Skip to content

Research at St Andrews

Wild chimpanzees rely on cultural knowledge to solve an experimental honey acquisition task

Research output: Contribution to journalArticle

Author(s)

Thibaud Gruber, Martin N. Muller, Pontus Strimling, Richard Wrangham, Klaus Zuberbuehler

School/Research organisations

Abstract

Population and group-specific behavioral differences have been taken as evidence for animal cultures [1-10], a notion that remains controversial. Skeptics argue that ecological or genetic factors, rather than social learning, provide a more parsimonious explanation [11-14]. Work with captive chimpanzees has addressed this criticism by showing that experimentally created traditions can be transmitted through social learning [15-17]. Recent fieldwork further suggests that ecological and genetic factors are insufficient to explain the behavioral differences seen between communities, but the data are only observational [18, 19]. Here, we present the results of a field experiment [20, 21] that compared the performance of chimpanzees (P. t. schwein-furthii) from two Ugandan communities, Kanyawara and Sonso, on an identical task in the physical domain-extracting honey from holes drilled into horizontal logs. Kanyawara chimpanzees, who occasionally use sticks to acquire honey [4], spontaneously manufactured sticks to extract the experimentally provided honey. In contrast, Sonso chimpanzees, who possess a considerable leaf technology but no food-related stick use [4, 22], relied on their fingers, but some also produced leaf sponges to access the honey. Our results indicate that, when genetic and environmental factors are controlled, wild chimpanzees rely on their cultural knowledge to solve a novel task.

Close

Details

Original languageEnglish
Pages (from-to)1806-1810
Number of pages5
JournalCurrent Biology
Volume19
Issue number21
DOIs
StatePublished - 17 Nov 2009

    Research areas

  • African chimpanzees, Tool use, Transmission, Conventions, Traditions, Predation, Dolphins, Mahale, Debate

Discover related content
Find related publications, people, projects and more using interactive charts.

View graph of relations

Related by author

  1. Alarm calling and kinship

    Stephan, C. & Zuberbuhler, K. 30 Oct 2016 (Accepted/In press) Encyclopedia of Evolutionary Psychological Science. Shackelford, T. K. & Weekes-Shackelford, V. (eds.). Springer

    Research output: Chapter in Book/Report/Conference proceedingEntry for encyclopedia/dictionary

  2. Vocal grooming

    Zuberbuehler, K. & Fedurek, P. 10 Sep 2018 Encyclopedia of Evolutionary Psychological Science. Shackelford, T. K. & Weekes-Shackelford, V. (eds.). Springer

    Research output: Chapter in Book/Report/Conference proceedingEntry for encyclopedia/dictionary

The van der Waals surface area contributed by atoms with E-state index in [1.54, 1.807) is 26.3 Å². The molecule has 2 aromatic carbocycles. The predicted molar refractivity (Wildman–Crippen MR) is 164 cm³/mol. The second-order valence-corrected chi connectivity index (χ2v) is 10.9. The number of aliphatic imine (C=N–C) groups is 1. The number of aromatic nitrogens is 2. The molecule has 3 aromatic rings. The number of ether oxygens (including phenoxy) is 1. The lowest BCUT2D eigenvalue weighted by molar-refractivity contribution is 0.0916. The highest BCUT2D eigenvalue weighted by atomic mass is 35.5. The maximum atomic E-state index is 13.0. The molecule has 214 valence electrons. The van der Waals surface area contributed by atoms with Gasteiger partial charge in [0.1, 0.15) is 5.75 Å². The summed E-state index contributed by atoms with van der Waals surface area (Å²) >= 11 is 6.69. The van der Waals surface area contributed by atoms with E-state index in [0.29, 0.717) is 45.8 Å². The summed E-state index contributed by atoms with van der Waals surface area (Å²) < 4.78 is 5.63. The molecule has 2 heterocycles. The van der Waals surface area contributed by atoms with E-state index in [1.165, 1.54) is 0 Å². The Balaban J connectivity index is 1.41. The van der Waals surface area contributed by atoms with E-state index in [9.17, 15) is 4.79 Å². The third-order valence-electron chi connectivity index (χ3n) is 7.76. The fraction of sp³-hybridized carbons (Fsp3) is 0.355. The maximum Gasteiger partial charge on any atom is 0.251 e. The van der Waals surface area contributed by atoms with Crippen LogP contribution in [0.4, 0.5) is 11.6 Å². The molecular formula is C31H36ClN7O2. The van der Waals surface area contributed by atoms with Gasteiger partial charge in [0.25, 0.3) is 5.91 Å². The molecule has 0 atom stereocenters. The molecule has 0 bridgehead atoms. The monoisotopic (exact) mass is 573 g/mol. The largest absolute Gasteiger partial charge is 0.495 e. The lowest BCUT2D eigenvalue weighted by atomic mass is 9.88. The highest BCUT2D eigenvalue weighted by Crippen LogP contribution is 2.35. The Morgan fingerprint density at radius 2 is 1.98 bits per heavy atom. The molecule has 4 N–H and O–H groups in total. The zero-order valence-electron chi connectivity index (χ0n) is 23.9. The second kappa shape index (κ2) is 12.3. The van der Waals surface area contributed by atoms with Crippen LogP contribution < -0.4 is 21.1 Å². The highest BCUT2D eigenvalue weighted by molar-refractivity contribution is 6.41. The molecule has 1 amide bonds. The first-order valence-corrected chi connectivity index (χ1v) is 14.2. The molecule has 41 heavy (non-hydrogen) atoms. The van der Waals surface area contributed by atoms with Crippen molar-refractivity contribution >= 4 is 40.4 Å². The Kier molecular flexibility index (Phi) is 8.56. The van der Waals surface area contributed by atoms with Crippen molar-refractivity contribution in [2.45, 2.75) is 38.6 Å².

3. Compositionality in animals and humans

    Townsend, S. W., Engesser, S., Stoll, S., Zuberbühler, K. & Bickel, B. 15 Aug 2018 In : PLoS One. 16, 8, 7 p., e2006425

    Research output: Contribution to journalArticle

  4. Flexible use of simple and combined calls in female Campbell's monkeys

    Coye, C., Ouattara, K., Arlet, M. E., Lemmasson, A. & Zuberbuhler, K. Jul 2018 In : Animal Behaviour. 141, p. 171-181 11 p.

    Research output: Contribution to journalArticle

  5. Combinatorial capacities in primates

    Zuberbuhler, K. 6 Jun 2018 In : Current Opinion in Behavioral Sciences. 21, p. 161-169 9 p.

    Research output: Contribution to journalReview article

Related by journal

  1. Bonobos prefer individuals that hinder others over those that help

    Krupenye, C. & Hare, B. 22 Jan 2018 In : Current Biology. 28, 2, p. 280-286 e5

    Research output: Contribution to journalArticle

  2. Chimpanzees consider humans' psychological states when drawing statistical inferences

    Eckert, J., Rakoczy, H., Call, J., Herrmann, E. & Hanus, D. 18 Jun 2018 In : Current Biology. 28, 5 p.

    Research output: Contribution to journalArticle

  3. Payoff- and sex-biased social learning interact in a wild primate population

    Bono, A. E. J., Whiten, A., van Schaik, C., Krützen, M., Eichenberger, F., Schnider, A. & van de Waal, E. 10 Sep 2018 In : Current Biology. 28, 17, p. 2800-2805.e4

    Research output: Contribution to journalArticle

  4. Population consequences of migratory variability differ between flyways

    Patchett, R., Finch, T. & Cresswell, W. 23 Apr 2018 In : Current Biology. 28, 8, p. R340-R341

    Research output: Contribution to journalArticle

  5. The role of association in pre-schoolers' solutions to "spoon tests" of future planning

    Dickerson, K. L., Ainge, J. A. & Seed, A. M. 23 Jul 2018 In : Current Biology. 28, 14, p. 2309-2313

    Research output: Contribution to journalArticle

Related by journal

  1. Current Biology (Journal)

    Kate Arnold (Reviewer)
    2007 → …

    Activity: Publication peer-review and editorial workPeer review of manuscripts

  2. Current Biology (Journal)

    Byrne, R. W. (Member of editorial board)
    20052014

    Activity: Publication peer-review and editorial workEditor of research journal

ID: 17091206